Saturday, December 17, 2016


There was once a storm, right
through here, blew down everything
in its way. That lady, right there,
the one behind the counter cooking
the eggs for that guy's egg sandwich,
I found her sixteen miles away. This
grimy, old Easton bookstore, I can't
believe it even re-opened. Man, what
a pile of shit. When I did find her,
by the way (name, Alice) she was
as frightened as a kitten, and would
not speak a word. I threw her in my
truck and drove her back. Now she's
in this rotten hole again : the kitchen
where she sells coffee and eggs and
things, has no vent fan. Everything
here smells like grease. It's disgusting.
The kids come down the hill from
Layfayette, sitting around drinking
poor coffee from heavy mugs, thinking
like they're in Chelsea or something in
the middle of New York City. But,
this outpost of shame shouldn't even
have a name. The only thing hip here
is the artificial one in that old guy's
body. He limps still, but thinks it's 
cool. There's a Hotel Easton or the
Easton Hotel, or something, over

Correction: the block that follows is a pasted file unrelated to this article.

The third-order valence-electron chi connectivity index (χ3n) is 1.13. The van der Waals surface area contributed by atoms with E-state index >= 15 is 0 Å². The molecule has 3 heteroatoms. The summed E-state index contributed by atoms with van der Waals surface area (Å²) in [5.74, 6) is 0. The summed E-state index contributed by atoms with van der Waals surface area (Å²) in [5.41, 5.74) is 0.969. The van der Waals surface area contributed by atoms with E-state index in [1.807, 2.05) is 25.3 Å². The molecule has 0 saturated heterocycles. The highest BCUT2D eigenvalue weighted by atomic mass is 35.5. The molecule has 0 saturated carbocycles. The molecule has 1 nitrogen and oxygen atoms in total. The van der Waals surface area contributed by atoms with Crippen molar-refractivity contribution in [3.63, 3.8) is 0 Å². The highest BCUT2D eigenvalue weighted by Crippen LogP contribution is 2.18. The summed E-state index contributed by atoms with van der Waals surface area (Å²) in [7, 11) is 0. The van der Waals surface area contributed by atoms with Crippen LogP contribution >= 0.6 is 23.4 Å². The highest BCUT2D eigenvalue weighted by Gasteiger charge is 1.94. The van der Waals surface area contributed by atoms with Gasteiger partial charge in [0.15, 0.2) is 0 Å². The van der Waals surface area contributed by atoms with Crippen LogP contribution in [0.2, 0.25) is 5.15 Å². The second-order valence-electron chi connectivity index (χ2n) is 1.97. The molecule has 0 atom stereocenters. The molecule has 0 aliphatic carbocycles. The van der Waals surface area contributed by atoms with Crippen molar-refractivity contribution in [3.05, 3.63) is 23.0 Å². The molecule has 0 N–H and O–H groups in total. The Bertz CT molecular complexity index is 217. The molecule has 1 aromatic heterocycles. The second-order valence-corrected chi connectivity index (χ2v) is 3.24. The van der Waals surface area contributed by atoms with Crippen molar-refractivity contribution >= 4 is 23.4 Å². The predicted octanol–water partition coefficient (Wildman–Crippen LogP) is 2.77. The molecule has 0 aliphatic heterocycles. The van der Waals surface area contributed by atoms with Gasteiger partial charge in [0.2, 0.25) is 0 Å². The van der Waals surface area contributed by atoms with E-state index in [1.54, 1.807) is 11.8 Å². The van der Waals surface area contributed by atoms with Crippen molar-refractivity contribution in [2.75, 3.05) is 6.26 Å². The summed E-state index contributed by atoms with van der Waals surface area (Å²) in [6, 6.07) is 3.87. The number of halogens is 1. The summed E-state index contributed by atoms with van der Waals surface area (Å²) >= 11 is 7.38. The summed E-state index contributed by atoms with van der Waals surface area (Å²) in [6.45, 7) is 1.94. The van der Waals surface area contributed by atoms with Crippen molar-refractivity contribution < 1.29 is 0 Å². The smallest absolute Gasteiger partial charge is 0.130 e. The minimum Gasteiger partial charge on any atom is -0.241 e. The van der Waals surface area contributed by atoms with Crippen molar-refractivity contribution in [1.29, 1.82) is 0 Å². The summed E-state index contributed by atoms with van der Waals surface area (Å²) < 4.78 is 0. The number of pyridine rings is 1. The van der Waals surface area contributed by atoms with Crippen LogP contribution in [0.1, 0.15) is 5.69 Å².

by the bus station at the center of 
town. It's funny, in this down and 
out town I used to sit there and 
watch, weekends mostly, early
morning Saturdays. The motel
whores from Tonnelle Ave., and
New York City, they'd come home,
back here, for their two days rest  - 
you could always tell, and they 
weren't shy anyway. 'Hi, Pal,'
they'd say, 'Whew, that was rough.
Girl's gotta' make a living, you 
know. My kids have to eat too.'
They'd sit a few minutes, have a
Coke or something, just staring out.
Then they'd either get a taxi or some
car would come pick them up. I 
always wondered if the guys
behind the wheels were their
husbands here. 'Oh, honey, what
a week I had. I did three mauler
guys too, for 180 a pop. No shit,
some sports team or something.'
God, I love the world.

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